OTTAWA — Five new projects designed to reduce greenhouse gas emissions in the freight transportation sector, including another two trucking-related ventures, have approved for the eighth round of funding under Transport Canada’s Freight Sustainability Demonstration Program.
Fredericton-based Sunbury Transport joins the list of trucking carriers to participate in the program, which provides financial assistance to any truck, rail, aviation, marine, or intermodal freight company that can make an environmentally-sound case for it.
Ottawa will fund up to $97,000 Sunbury’s Fuel Efficiency Online Tool that assists its on-road fleet with managing fuel consumption and idling. Through a satellite tracking system, Sunbury gathers data from the engine computer on each satellite-equipped truck. The information captured includes data on miles per gallon, idling time and inter-trip idling, among others. The information is sent each week to a secure website where drivers can access personal performance data and compare that to the divisional averages and the top 25 per cent of each fleet.
Also selected is Freight Wing Inc., which will demonstrate to Canadian trucking fleets the potential of aerodynamic trailer attachments to reduce fuel consumption. The attachments consist of two wind deflectors attached to the underside of trailers to prevent wind from hitting the rear wheels; and one mounted on the front of the trailer that deflects the air around the trailer’s flat face. Successful trials may lead to large-scale installations on participating fleets and could also serve to demonstrate to the Canadian trucking industry the validity of these fuel-saving products.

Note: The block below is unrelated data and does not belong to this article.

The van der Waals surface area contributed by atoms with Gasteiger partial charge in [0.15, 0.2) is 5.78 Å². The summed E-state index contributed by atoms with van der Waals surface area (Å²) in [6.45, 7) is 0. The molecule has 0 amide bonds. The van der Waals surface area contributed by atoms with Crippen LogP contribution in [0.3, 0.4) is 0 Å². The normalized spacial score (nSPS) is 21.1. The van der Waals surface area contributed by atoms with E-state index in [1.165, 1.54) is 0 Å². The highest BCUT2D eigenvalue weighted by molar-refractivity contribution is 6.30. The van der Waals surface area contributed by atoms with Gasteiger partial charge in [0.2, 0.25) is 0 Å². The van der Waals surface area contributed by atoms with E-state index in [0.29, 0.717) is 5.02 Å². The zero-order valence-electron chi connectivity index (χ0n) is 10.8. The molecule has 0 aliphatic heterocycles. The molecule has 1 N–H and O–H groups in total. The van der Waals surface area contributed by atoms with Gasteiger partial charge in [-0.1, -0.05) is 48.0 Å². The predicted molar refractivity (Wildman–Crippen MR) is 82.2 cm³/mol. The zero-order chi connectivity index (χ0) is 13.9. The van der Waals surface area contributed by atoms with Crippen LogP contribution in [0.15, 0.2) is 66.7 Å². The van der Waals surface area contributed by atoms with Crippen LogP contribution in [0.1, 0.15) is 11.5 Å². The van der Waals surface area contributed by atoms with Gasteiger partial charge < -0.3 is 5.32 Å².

“The companies awarded funding under this program have shown innovation and a willingness to experiment,” said Transport Minister Lawrence Cannon in a statement. “The results have the potential to enhance not only our environment, but also the processes and equipment that we use in freight transportation every day.”
This round brings the total funding handed out for the program to approximately $4.7 million for 34 projects across Canada since 2001.
The Government of Canada contributes up to 50 percent of eligible project expenses, to a maximum of $250,000, with applicants and their partners contributing the remainder.
Trucking-related proposals already approved and underway include: fuel-efficiency training programs, testing of anti-idling units, adoption of fuel-saving technology, and changes to existing equipment to more environmentally friendly gear.
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